Bond yields in the era of high inflation

TVC:US10Y   US Government Bonds 10 YR Yield
As you can see on the main chart, 10y bond yields have broken above their downwards channel and are now back at their 2013-2018 highs. Based on technical analysis we don't have a confirmation that the trend has fully reversed until we get a close above 3.2%, but we are pretty close to breaking above that level too. Now we aren't only seeing the 10y yields rise, as all kinds of maturities are rising at the same time and are rising pretty fast. The trend is showing no signs of exhaustion and this could get pretty ugly for the world economy, as the Fed has barely raised rates so far and they are threatening to raise rates by 0.5% at every meeting in 2022.

Many analysts claim that the bond market is broken and that yields will rise even further, but are they correct? Well the truth is that the way bond market topped (yields bottomed) in March 2020 is definitely an indication that a bull market is over. Currently the market has broken below most major support lines and seems to be accelerating rather than decelerating, while the correction from the peak is indicating that the bull market is over, as during bull markets corrections tend to stay within a certain range, and this correction is way larger than any previous corrections.

At the same time the 2y year yields are above 2.5%, a level that they 'shouldn't' have broken if the bond bull was intact. The reason behind this is that usually 2y bond yields would never go above the peak of the Fed Funds Rate and during the last hiking cycle the FFR had peak at 2.5%. Currently the 2y yields look like the formed the perfect round bottom (bullish technical pattern) and have broken above their downwards channel and could also be headed higher in the medium to long term (an indication that the bond bull could be over).

However not everything is really bearish for bonds at the moment and there is some hope for the bull market, even if that means we only get a strong bounce before going lower. As the 10y and 30y yields haven't broken above their resistance levels yet, it might be a good time to start buying bonds. Why? Well as yields are at resistance, bonds are close to support. The actual bonds are so oversold, that the current move might be getting totally irrational. Yes inflation is going up, yes inflation could go higher and inflation expectations keep rising, but the rate of inflation could come down. Not only that, but the Fed is so trapped that everyone knows they can't really raise rates much more or sell bonds without breaking the market. Financial conditions have already tightened so much, that investors will eventually run to the safety of bonds which finally have a pretty attractive yield.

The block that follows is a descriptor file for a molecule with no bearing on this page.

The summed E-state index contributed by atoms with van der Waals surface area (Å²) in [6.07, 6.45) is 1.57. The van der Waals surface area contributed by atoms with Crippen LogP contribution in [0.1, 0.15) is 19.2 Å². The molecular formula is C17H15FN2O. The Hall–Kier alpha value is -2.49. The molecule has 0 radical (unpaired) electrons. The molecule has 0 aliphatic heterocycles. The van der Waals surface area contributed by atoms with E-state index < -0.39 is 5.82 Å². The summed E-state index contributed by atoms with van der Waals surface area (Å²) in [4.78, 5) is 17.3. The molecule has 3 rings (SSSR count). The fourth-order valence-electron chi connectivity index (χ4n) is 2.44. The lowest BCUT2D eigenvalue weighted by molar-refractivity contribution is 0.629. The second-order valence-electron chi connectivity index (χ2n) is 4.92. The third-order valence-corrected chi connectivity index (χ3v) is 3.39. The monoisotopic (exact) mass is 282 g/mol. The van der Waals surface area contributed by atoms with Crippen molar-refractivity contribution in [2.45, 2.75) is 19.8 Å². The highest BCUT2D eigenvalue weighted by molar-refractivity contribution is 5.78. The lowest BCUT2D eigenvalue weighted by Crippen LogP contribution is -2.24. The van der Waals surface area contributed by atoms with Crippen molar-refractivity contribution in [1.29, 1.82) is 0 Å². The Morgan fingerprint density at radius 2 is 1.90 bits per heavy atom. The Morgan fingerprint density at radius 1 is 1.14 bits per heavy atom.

Of course my reasoning doesn't just rely on some random fundamental analysis, but also some technical factors. The first one has to do with how this break of the trendline could be a trap and this move is headed straight into a very important area in which there is strong support. On TLT there is a major gap at an area that was support, it was broken and then the market quickly closed back above it. That's the perfect place to go long. The second one has to do with the fact that the yield curve had inverted and has now un-inverted itself. Usually inversions happen close to the bottom of the bond market (peak in yields) and therefore this could be another useful signal that a bottom isn't far away. Again this doesn't mean that someone has to go long right now or go long big, just that maybe its time to cut down shorts and put on some small longs. Personally I like to move between being a bond bull or bear based on the data and not have dogmatic views about what will happen in the future.

Finally I'd like to talk a bit about junk bonds, which are at the same level they were when the Fed had raised rates at 2.5% and kept saying that they would keep hiking. With so much debt in the world, the Fed threatening to keep hiking rates and the global economy being in shambles due to Covid-19, aging demographics, supply chain issues, lockdowns in China, the Russia-Ukraine war and commodity shortages, it is hard for someone to really see how owning junk bonds is a good long term bet here. Shorting junk bonds is probably the best bet someone could take at this stage, if he/she believes that there is going to be a major collapse either in the stock market or the bond market.

What I find very interesting is how resilient American companies have proven to be, and how after so many major crashes since 2008, now junk bonds are rallying against treasuries. By looking at the HYG/TLT ratio, we can see how they have outperformed since the March 2020 crash, potentially due to how much the US government has support those companies and how much more the private sector has benefited from low rates and money printing compared to the public sector. By adding to the mix how strong stocks have been over the last 2 years despite all the negative events, we can make sense of why junk bonds are outperforming us treasuries. Maybe this is also a major sign that buying stocks is a much better idea in the long term than buying bonds, and that the stock bull market is still intact, but that's a topic which I will discuss in another idea.

In conclusion, the bond bull could be over. There are several signs indicating extreme weakness in bonds as inflation expectations keep rising and the Fed is unwilling to support the bond market. Yet we are at levels that not buying bonds seems like the wrong decision, even if buying them would only for a short time period only.


The information and publications are not meant to be, and do not constitute, financial, investment, trading, or other types of advice or recommendations supplied or endorsed by TradingView. Read more in the Terms of Use.